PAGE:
dr-xr-x--x. 10 root root 4096 Aug 16 22:07 ..
[a@localhost test]$ touch file1
touch: cannot touch ‘file1’: Permission denied
[a@localhost test]$ logout
root:[~]#
root:[~]# chmod o+w test/
root:[~]#
root:[~]# su - a
Last login: Fri Aug 16 22:09:31 CST 2019 on pts/0
[a@localhost ~]$
[a@localhost ~]$ cd /root/test
[a@localhost test]$ touch file1
[a@localhost test]$ ls -la
total 8
drwsr-xrwx.  2 root root 4096 Aug 16 22:11 .
dr-xr-x--x. 10 root root 4096 Aug 16 22:07 ..
-rw-rw-r--.  1 a    a       0 Aug 16 22:11 file1
[a@localhost test]$ mkdir folder1
[a@localhost test]$ ls -la
total 12
drwsr-xrwx.  3 root root 4096 Aug 16 22:11 .
dr-xr-x--x. 10 root root 4096 Aug 16 22:07 ..
-rw-rw-r--.  1 a    a       0 Aug 16 22:11 file1
drwxrwxr-x.  2 a    a    4096 Aug 16 22:11 folder1
[a@localhost test]$

As you can see, it seems the files and folders the user a created in /root/test didn't inherit the owner and group of it. The owner and group is a and not root. Are there any problems with my testing? I'm new in Linux.

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  • Oh yes, thank you. Does this apply to all Linux distribution like Ubuntu? What is the distribution that @m242 mentioned in his answer? It seems that Linux does use suid for directories. Commented Aug 16, 2019 at 14:24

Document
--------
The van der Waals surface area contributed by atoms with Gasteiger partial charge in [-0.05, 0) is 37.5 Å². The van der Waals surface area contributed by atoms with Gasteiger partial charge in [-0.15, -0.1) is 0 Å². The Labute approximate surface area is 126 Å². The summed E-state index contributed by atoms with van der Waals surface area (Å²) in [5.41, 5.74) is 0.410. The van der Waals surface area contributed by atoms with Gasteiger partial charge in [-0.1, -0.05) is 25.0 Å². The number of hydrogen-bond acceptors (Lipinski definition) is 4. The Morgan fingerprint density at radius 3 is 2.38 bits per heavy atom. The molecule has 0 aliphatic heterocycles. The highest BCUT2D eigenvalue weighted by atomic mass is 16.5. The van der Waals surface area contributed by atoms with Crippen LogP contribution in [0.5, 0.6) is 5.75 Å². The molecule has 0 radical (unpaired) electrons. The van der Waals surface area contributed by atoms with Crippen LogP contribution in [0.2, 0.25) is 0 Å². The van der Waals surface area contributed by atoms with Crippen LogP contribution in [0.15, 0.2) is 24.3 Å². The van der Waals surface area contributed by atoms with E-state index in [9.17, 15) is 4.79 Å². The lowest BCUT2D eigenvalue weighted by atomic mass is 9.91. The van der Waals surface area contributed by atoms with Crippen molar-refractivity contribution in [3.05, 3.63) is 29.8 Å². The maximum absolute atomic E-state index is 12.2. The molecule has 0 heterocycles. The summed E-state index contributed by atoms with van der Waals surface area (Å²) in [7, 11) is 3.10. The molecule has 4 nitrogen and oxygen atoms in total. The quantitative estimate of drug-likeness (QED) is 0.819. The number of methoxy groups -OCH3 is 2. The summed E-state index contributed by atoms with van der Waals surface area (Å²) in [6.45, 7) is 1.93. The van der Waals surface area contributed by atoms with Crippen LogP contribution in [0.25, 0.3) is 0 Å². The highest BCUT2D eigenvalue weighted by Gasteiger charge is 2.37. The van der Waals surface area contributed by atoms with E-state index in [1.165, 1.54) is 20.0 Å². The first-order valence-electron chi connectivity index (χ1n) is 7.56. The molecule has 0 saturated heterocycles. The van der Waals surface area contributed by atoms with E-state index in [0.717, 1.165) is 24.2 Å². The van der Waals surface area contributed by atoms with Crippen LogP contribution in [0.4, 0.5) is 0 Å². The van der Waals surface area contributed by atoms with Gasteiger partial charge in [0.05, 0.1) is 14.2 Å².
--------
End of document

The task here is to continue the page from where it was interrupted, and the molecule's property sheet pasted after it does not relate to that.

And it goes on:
• 2
    It applies to all Linux distributions, because this is how the Linux kernel is.
    – muru
    Commented Aug 16, 2019 at 14:25
  • There is a lot of history about these flags - worth reading around the whole subject if you want to lean more about all the different approaches for this. https://en.wikipedia.org/wiki/Chmod
    – MoopyGlue
    Commented Aug 16, 2019 at 14:34

2 Answers 2

6

According to the GNU manual, it means files (including subfolders) created in the directory will inherit its group and user:

On a few systems, a directory’s set-user-ID bit has a similar effect on the ownership of new subfiles and the set-user-ID bits of new subdirectories. These mechanisms let users share files more easily, by lessening the need to use chmod or chown to share new files.